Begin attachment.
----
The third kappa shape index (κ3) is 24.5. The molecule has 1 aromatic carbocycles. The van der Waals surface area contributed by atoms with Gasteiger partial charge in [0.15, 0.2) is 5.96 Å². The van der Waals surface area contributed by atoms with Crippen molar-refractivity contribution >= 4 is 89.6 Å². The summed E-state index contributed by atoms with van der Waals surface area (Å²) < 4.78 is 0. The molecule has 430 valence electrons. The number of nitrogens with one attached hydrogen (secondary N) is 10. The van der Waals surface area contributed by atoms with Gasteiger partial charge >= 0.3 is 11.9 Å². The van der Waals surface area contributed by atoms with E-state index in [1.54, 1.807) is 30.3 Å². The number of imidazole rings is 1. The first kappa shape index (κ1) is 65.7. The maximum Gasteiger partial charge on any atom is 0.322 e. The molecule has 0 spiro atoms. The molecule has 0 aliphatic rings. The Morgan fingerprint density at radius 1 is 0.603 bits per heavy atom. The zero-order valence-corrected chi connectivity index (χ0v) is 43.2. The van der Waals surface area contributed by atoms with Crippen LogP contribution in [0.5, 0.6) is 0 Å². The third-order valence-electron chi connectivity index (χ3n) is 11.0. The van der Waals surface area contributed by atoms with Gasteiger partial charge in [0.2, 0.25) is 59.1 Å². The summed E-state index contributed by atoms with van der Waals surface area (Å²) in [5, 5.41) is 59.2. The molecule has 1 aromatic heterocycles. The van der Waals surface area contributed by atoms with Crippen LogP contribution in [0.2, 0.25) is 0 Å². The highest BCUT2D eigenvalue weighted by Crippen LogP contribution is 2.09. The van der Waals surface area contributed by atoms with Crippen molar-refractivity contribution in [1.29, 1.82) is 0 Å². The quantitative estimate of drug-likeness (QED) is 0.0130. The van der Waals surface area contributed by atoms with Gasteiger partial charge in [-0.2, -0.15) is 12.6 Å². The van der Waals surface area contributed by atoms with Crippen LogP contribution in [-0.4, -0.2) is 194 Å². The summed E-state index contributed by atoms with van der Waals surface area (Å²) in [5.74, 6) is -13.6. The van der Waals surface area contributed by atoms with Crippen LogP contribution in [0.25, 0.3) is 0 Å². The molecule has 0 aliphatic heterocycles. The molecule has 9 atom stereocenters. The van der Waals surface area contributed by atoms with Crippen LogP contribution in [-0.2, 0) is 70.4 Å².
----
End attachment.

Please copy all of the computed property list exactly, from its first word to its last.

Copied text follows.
The third kappa shape index (κ3) is 24.5. The molecule has 1 aromatic carbocycles. The van der Waals surface area contributed by atoms with Gasteiger partial charge in [0.15, 0.2) is 5.96 Å². The van der Waals surface area contributed by atoms with Crippen molar-refractivity contribution >= 4 is 89.6 Å². The summed E-state index contributed by atoms with van der Waals surface area (Å²) < 4.78 is 0. The molecule has 430 valence electrons. The number of nitrogens with one attached hydrogen (secondary N) is 10. The van der Waals surface area contributed by atoms with Gasteiger partial charge >= 0.3 is 11.9 Å². The van der Waals surface area contributed by atoms with E-state index in [1.54, 1.807) is 30.3 Å². The number of imidazole rings is 1. The first kappa shape index (κ1) is 65.7. The maximum Gasteiger partial charge on any atom is 0.322 e. The molecule has 0 spiro atoms. The molecule has 0 aliphatic rings. The Morgan fingerprint density at radius 1 is 0.603 bits per heavy atom. The zero-order valence-corrected chi connectivity index (χ0v) is 43.2. The van der Waals surface area contributed by atoms with Crippen LogP contribution in [0.5, 0.6) is 0 Å². The third-order valence-electron chi connectivity index (χ3n) is 11.0. The van der Waals surface area contributed by atoms with Gasteiger partial charge in [0.2, 0.25) is 59.1 Å². The summed E-state index contributed by atoms with van der Waals surface area (Å²) in [5, 5.41) is 59.2. The molecule has 1 aromatic heterocycles. The van der Waals surface area contributed by atoms with Crippen LogP contribution in [0.2, 0.25) is 0 Å². The highest BCUT2D eigenvalue weighted by Crippen LogP contribution is 2.09. The van der Waals surface area contributed by atoms with Crippen molar-refractivity contribution in [1.29, 1.82) is 0 Å². The quantitative estimate of drug-likeness (QED) is 0.0130. The van der Waals surface area contributed by atoms with Gasteiger partial charge in [-0.2, -0.15) is 12.6 Å². The van der Waals surface area contributed by atoms with Crippen LogP contribution in [-0.4, -0.2) is 194 Å². The summed E-state index contributed by atoms with van der Waals surface area (Å²) in [5.74, 6) is -13.6. The van der Waals surface area contributed by atoms with Crippen LogP contribution in [0.25, 0.3) is 0 Å². The molecule has 0 aliphatic heterocycles. The molecule has 9 atom stereocenters. The van der Waals surface area contributed by atoms with Crippen LogP contribution in [-0.2, 0) is 70.4 Å².